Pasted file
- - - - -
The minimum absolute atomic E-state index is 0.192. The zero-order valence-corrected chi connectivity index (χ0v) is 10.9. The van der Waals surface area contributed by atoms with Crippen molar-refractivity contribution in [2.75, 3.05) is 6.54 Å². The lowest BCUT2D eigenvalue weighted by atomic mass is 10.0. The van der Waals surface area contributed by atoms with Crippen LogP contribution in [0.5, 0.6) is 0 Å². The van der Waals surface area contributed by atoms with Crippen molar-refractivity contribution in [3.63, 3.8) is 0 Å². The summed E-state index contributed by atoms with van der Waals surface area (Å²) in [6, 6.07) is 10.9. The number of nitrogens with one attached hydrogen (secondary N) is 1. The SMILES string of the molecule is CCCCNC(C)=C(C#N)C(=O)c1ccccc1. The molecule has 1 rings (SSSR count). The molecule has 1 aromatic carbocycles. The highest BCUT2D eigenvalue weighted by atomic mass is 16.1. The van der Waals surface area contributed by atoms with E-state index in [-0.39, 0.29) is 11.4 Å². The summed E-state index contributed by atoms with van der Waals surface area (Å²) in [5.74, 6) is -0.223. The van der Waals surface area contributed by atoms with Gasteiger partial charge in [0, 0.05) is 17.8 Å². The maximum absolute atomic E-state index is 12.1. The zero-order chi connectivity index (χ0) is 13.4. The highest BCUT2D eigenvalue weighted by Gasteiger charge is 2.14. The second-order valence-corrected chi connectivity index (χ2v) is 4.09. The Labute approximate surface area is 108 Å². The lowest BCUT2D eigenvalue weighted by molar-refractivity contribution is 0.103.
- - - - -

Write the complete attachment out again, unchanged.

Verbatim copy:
The minimum absolute atomic E-state index is 0.192. The zero-order valence-corrected chi connectivity index (χ0v) is 10.9. The van der Waals surface area contributed by atoms with Crippen molar-refractivity contribution in [2.75, 3.05) is 6.54 Å². The lowest BCUT2D eigenvalue weighted by atomic mass is 10.0. The van der Waals surface area contributed by atoms with Crippen LogP contribution in [0.5, 0.6) is 0 Å². The van der Waals surface area contributed by atoms with Crippen molar-refractivity contribution in [3.63, 3.8) is 0 Å². The summed E-state index contributed by atoms with van der Waals surface area (Å²) in [6, 6.07) is 10.9. The number of nitrogens with one attached hydrogen (secondary N) is 1. The SMILES string of the molecule is CCCCNC(C)=C(C#N)C(=O)c1ccccc1. The molecule has 1 rings (SSSR count). The molecule has 1 aromatic carbocycles. The highest BCUT2D eigenvalue weighted by atomic mass is 16.1. The van der Waals surface area contributed by atoms with E-state index in [-0.39, 0.29) is 11.4 Å². The summed E-state index contributed by atoms with van der Waals surface area (Å²) in [5.74, 6) is -0.223. The van der Waals surface area contributed by atoms with Gasteiger partial charge in [0, 0.05) is 17.8 Å². The maximum absolute atomic E-state index is 12.1. The zero-order chi connectivity index (χ0) is 13.4. The highest BCUT2D eigenvalue weighted by Gasteiger charge is 2.14. The second-order valence-corrected chi connectivity index (χ2v) is 4.09. The Labute approximate surface area is 108 Å². The lowest BCUT2D eigenvalue weighted by molar-refractivity contribution is 0.103.